Saudi Arabia Bankruptcy Law Set to Help Businesses
Saudi Arabia Government signals the green light to implement the approved bankruptcy law. This is a great step towards revolutionizing good business practices.
At present Saudi Arabia Government are focusing its energies towards Saudi Vision 2030 and the National Transformation Programme (NTP), improving and developing its economy, branching away from reliance on the oil sector and increasing the level of private sector business participation.
There have been a number of strategies designed to modernize the current systems in place for doing business in the Kingdom. The driving force is to boost the economy, streamline business practices and attract foreign investors to setup a company in Saudi Arabia.
The United Arab Emirates introduced the bankruptcy law in 2016 to better deal with corporate insolvencies, it was only a matter of time that Saudi would follow suit. Formerly neither country had a law in place to aid businesses that came into financial difficulties. Since there has been an economic slowdown worldwide this is another strategy in place to boost the economy for Saudi Arabia.
Saudi Arabia’s bankruptcy legislation was initially published in February 2018 – Majed Al Rasheed, secretary general of the bankruptcy committee at the Ministry of Commerce and Investment (MOCI), has declared this law will come into effect within the next few weeks.
KSA bankruptcy law update is very much needed to strengthen the system. Investors need to feel protected and aware of their rights and obligations should they run into any financial difficulties.
The lack of a fit-for-purpose insolvency system has been a major concern for business advisors, investors, entrepreneurs and corporations that are looking to expand or start a company in Saudi.
Below lists some of the problems that those doing business in KSA have previously encountered:
Unsystematic collection of debts whereas some creditors have received payment and others have completely missed out
Less opportunities for arrangements and as a result both creditors and debtors have been disadvantaged
Reduced prospects of survival for a company undergoing a brief setback
Insufficient or no information regarding an intended counterparty that was or is currently in debt
Many large lawsuits resulting from a range of legal claims (often a feature of several corporate insolvencies in KSA)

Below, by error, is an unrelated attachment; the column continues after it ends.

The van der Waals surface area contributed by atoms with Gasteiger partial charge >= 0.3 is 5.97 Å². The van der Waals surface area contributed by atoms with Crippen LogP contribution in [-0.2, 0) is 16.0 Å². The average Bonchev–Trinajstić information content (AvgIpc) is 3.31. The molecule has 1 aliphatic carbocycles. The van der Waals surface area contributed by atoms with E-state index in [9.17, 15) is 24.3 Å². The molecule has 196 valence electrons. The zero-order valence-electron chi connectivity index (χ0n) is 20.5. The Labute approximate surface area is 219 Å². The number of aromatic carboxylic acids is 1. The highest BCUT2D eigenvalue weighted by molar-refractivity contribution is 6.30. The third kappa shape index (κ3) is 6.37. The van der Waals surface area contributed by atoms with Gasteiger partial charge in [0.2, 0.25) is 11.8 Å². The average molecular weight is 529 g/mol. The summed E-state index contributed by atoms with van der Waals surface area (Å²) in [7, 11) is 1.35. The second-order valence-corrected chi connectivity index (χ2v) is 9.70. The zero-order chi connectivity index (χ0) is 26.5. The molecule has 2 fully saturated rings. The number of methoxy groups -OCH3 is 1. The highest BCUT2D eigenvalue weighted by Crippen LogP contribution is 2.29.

Debtors trying to overpower creditors’ dues such as hiding assets or disposing of assets prior to insolvency at a lesser or to no value at all.
There has not been enough effective protection for a debtor whose company is undergoing financial hardships, yet they still remain financially viable. Where there are several creditors there may be no opportunity for the same debtor to trade their way out of those struggles and repair the financial health of their company. On the other hand, preserving the company in some form may be suitable for most of the creditor in particular small creditors – even if it means getting less than their due. The new bankruptcy law will strengthen KSA’s business environment by helping cash strapped organizations restructure and encourage more foreign investment. As a result, we expect to see more companies looking to tap into the market and form a company in Saudi Arabia.
Saudi’s bankruptcy law includes many aspects of a western styled insolvency regime displaying a greater bench-marking process. Moreover, the new law clears up certain issues that creditors face when dealing with insolvent debtors.
THE NEW BANKRUPTCY LAW AIMS TO:
Set trust in the credit market and commercial transactions
Support a bankrupt debtor that is likely to experience financial issues to reorganise their financial position, resume their activities and contribute to economic help and improvement
Look after businesses and prevent them from collapsing
Consider the size of the company during the bankruptcy proceedings
Identify and set out certain procedures for small and large debtors
Make certain impartial consideration of creditor’s rights with equal treatment
Increase the countries position as an appealing destination for investment
Reassure companies about their stakeholders and creditors
Ascertain a bankruptcy committee in relation with the general authority for SME’s
Get the most value on the sale of assets in bankruptcy proceeding and to guarantee reasonable allocation to all creditors at the time of liquidation
Lessen the time and reduce the cost of legal procedures and improve their effectiveness
Supply a simplified liquidation of debtors whose assets, that are not sold, are not likely to meet the expenses of liquidation
THE NEW BANKRUPTCY LAW APPLIES TO:
Regulated organizations such as insurance companies, bank institutions and telecommunications companies.
Corporations or persons performing or carrying out professional, commercial or for-profit businesses in KSA
Non-Saudi (foreign) investors that have assets in Saudi Arabia or carry out professional, commercial or for-profit business via a registered licensed entity.
Improving KSA’s business regulatory environment is a key force of Vision 2030. Officials have already revised several commercial laws and introduced new laws to offer increased protection to investors.
The bankruptcy law sets out regulations for insolvencies, preventive proceedings, courses for financial restructuring and settlement processes. Additionally, borrowers and creditors can reach restructuring solutions much easier, speed up the liquidation of non-viable businesses and reduce the risk for lenders.
The bankruptcy law is a positive and important development for Saudi Arabia. We predict it will only be a matter of time before we see further legal structures in line with global standards. We are excited to see what is in store for the Kingdom.